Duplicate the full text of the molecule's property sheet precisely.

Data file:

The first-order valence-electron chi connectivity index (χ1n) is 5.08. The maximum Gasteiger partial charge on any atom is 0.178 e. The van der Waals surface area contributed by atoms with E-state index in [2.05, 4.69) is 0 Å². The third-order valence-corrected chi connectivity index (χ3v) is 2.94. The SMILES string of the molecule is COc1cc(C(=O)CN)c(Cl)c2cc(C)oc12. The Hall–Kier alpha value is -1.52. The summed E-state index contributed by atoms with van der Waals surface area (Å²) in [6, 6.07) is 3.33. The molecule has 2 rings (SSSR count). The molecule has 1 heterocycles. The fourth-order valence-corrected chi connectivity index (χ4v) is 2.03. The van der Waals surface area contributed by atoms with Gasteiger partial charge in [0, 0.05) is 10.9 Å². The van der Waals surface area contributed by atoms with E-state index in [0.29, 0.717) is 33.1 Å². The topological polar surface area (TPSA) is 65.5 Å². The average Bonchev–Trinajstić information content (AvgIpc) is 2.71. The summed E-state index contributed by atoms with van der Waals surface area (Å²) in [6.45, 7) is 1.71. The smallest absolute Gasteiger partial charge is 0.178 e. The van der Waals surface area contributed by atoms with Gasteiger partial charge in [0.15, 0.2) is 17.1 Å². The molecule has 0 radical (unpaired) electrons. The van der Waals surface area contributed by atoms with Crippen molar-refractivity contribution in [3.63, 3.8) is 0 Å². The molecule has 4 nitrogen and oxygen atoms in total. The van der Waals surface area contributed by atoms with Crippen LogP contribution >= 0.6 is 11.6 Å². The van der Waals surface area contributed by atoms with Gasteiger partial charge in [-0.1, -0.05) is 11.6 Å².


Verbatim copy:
The first-order valence-electron chi connectivity index (χ1n) is 5.08. The maximum Gasteiger partial charge on any atom is 0.178 e. The van der Waals surface area contributed by atoms with E-state index in [2.05, 4.69) is 0 Å². The third-order valence-corrected chi connectivity index (χ3v) is 2.94. The SMILES string of the molecule is COc1cc(C(=O)CN)c(Cl)c2cc(C)oc12. The Hall–Kier alpha value is -1.52. The summed E-state index contributed by atoms with van der Waals surface area (Å²) in [6, 6.07) is 3.33. The molecule has 2 rings (SSSR count). The molecule has 1 heterocycles. The fourth-order valence-corrected chi connectivity index (χ4v) is 2.03. The van der Waals surface area contributed by atoms with Gasteiger partial charge in [0, 0.05) is 10.9 Å². The van der Waals surface area contributed by atoms with E-state index in [0.29, 0.717) is 33.1 Å². The topological polar surface area (TPSA) is 65.5 Å². The average Bonchev–Trinajstić information content (AvgIpc) is 2.71. The summed E-state index contributed by atoms with van der Waals surface area (Å²) in [6.45, 7) is 1.71. The smallest absolute Gasteiger partial charge is 0.178 e. The van der Waals surface area contributed by atoms with Gasteiger partial charge in [0.15, 0.2) is 17.1 Å². The molecule has 0 radical (unpaired) electrons. The van der Waals surface area contributed by atoms with Crippen molar-refractivity contribution in [3.63, 3.8) is 0 Å². The molecule has 4 nitrogen and oxygen atoms in total. The van der Waals surface area contributed by atoms with Crippen LogP contribution >= 0.6 is 11.6 Å². The van der Waals surface area contributed by atoms with Gasteiger partial charge in [-0.1, -0.05) is 11.6 Å².